ISU students dig into history of 800-year-old village

Illinois State U. News

Illinois State Professor Logan Miller (front, right) and his students sift through the collected soil in search of artifacts. (Photo courtesy of Illinois State U.)

Molly McManus found a special birthday surprise last June in a cornfield about 10 miles south of Bloomington.

The senior anthropology major was shoveling deep into a layer of clay-thick black soil when she struck something hard.

She dug a little more and pulled out a smooth black stone with sharpened edges.

“I found the stone axe,” McManus said matter-of-factly. Illinois State Professor Logan Miller had a little more trouble containing his excitement. He showed off the palm-sized object, known as a celt, and noted that McManus was probably the first human to touch the axe head in 800 years.

“We love trash. Trash doesn’t lie.”—Logan Miller

This was just one of the many artifacts Illinois State students have uncovered during the Department of Sociology and Anthropology’s four-week field school at the Noble-Wieting archaeological site.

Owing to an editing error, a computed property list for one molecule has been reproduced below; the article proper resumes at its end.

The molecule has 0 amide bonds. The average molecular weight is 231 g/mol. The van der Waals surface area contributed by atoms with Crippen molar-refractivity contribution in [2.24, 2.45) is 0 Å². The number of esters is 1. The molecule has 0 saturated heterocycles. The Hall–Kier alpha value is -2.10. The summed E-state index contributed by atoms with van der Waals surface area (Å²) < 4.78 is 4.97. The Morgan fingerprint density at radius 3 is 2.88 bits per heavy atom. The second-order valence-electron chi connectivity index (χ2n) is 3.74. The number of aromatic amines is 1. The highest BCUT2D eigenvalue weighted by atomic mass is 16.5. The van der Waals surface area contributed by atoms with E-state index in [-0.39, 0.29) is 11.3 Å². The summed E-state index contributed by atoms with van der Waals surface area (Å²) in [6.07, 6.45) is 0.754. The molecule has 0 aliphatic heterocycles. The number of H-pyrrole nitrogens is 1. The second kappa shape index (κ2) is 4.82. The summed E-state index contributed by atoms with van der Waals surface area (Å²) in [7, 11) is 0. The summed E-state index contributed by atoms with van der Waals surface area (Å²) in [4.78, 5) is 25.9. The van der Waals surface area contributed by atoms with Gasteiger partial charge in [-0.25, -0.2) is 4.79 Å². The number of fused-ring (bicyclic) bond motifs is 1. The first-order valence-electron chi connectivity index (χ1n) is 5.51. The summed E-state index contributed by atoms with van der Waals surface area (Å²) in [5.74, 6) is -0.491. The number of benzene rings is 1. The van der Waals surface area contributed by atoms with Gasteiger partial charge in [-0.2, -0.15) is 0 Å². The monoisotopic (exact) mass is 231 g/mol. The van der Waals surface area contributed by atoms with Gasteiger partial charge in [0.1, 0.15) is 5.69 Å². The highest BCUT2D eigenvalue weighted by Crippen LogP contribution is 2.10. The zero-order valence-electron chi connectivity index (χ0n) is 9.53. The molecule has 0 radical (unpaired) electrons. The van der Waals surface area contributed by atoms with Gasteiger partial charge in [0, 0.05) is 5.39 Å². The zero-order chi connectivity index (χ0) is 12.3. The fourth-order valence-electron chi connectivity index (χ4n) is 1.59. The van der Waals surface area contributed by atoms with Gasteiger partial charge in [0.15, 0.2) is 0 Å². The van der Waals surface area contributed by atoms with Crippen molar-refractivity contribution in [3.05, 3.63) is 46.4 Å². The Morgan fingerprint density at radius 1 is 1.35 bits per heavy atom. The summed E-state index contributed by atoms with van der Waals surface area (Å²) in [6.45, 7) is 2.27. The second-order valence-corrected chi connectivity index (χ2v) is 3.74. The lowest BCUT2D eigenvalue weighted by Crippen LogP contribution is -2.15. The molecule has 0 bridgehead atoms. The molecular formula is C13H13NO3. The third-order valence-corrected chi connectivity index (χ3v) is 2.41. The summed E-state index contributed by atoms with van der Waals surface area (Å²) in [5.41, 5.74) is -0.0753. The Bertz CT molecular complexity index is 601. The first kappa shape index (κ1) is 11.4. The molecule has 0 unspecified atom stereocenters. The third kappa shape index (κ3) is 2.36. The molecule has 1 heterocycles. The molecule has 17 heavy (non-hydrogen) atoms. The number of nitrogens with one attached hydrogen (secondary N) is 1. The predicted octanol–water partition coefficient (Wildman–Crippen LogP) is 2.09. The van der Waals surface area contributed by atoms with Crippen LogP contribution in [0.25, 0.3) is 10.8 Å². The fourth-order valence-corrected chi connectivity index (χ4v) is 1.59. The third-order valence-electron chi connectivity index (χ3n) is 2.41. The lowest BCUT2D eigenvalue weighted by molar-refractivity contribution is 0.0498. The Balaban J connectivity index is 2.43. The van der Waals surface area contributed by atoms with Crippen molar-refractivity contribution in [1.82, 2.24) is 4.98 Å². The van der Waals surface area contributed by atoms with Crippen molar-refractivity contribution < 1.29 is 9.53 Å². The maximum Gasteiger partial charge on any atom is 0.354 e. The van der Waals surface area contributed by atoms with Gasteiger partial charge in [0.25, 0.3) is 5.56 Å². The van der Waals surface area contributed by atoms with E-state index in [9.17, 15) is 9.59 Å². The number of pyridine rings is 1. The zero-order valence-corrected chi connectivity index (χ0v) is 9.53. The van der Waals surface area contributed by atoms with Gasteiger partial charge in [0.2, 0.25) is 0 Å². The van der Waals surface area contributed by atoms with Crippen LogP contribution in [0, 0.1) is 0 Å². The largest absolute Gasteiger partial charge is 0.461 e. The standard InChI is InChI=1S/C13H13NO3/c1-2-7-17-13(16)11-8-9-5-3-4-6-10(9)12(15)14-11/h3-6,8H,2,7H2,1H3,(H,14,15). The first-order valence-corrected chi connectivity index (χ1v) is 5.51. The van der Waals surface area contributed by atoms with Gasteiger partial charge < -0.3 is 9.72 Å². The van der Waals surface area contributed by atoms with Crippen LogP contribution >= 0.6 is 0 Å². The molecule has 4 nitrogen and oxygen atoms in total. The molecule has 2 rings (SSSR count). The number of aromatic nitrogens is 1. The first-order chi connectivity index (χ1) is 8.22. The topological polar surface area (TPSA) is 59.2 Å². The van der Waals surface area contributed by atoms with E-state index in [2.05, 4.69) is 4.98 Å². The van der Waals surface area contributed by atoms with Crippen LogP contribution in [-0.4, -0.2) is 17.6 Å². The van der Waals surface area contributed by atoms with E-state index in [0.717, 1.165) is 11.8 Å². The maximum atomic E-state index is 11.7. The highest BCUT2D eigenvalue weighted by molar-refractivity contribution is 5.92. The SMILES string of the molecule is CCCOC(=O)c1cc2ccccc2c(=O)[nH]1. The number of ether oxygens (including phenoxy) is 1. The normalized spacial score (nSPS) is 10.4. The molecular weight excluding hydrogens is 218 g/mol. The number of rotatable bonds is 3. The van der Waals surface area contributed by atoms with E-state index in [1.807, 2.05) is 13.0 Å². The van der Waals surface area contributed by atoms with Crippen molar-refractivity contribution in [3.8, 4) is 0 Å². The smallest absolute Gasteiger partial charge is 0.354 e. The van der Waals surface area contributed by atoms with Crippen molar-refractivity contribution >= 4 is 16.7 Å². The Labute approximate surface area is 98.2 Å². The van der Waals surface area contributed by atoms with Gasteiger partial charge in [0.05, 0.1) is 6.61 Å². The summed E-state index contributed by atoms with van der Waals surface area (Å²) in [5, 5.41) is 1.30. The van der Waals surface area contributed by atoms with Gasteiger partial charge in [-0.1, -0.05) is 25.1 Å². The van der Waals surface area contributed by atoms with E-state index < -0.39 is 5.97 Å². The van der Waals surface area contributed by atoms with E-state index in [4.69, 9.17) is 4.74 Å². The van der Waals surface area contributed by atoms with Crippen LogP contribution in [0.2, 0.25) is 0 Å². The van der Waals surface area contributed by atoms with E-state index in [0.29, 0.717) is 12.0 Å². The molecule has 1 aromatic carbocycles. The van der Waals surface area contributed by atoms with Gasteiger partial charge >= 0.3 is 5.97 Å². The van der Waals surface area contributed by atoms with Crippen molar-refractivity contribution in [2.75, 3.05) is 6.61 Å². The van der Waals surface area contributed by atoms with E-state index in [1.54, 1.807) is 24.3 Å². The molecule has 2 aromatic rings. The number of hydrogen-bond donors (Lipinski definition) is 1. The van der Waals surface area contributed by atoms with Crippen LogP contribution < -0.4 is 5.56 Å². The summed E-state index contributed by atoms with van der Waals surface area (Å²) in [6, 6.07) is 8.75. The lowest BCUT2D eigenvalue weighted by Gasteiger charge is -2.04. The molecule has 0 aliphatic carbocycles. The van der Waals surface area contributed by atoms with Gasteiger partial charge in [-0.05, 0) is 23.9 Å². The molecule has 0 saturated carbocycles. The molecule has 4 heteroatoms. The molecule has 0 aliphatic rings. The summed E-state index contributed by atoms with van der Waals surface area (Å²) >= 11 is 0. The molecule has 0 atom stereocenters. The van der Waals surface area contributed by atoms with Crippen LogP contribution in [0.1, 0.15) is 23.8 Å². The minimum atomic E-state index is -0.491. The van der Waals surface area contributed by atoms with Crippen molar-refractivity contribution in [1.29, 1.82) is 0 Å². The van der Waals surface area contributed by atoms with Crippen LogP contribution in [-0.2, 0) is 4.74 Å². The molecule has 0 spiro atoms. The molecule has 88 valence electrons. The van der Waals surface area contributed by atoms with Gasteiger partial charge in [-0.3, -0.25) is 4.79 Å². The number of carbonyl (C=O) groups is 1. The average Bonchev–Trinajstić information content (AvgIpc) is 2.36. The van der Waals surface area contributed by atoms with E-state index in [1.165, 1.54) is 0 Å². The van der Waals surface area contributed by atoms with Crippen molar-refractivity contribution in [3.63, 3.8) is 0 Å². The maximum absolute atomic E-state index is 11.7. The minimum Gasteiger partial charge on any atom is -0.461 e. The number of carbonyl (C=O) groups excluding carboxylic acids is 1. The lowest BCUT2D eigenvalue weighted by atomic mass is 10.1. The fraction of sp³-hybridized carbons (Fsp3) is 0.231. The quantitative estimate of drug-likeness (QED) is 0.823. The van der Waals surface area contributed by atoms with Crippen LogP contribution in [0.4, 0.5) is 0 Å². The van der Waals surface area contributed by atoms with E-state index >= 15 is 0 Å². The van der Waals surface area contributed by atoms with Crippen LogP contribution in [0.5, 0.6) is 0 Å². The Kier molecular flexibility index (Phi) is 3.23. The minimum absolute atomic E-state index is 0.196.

“We are finding gobs and gobs of stuff,” said Miller, an anthropological archaeologist who led the field school. His students collaborated with the Illinois State Archaeological Survey (ISAS) to excavate a Native American village dating from about 1200–1250 A.D.

llinois State anthropology students Brian Keeling and Molly McManus dig through the thick soil at the Noble-Wieting site.

The village encompassed about four acres and was—and is—located on an isolated plot of farmland bordering Kickapoo Creek. The village’s main claim to fame is being home to the only known prehistoric burial mound in McLean County. The mound was discovered in the early 20th century but now appears as barely a ripple in the rows of corn due to decades of farming. Earlier excavations at the site, including one conducted jointly by Illinois State and Illinois Wesleyan universities in the 1970s, also provided the earliest evidence of corn and bean farming in the county.

The location is now operating as an experiential classroom for 16 Illinois State graduate and undergraduate students, many of whom are learning how to conduct fieldwork for the first time. Every weekday, from 8:30 a.m.–4 p.m., they dig through the soil, collecting piles of dirt that are filtered through screens to expose any items left by the Native Americans.

The Noble-Wieting site is located on private farmland and is named after two families who once owned it. The site is closed to the public. (Photo courtesy of Illinois State U.

The students collected an estimated 20,000 artifacts. They have been washing, identifying, and labeling the items for further analysis. Researchers will examine the recovered stone tools, household items, and animal bones in a laboratory to determine their age and other details.


Kevin Bersett can be reached at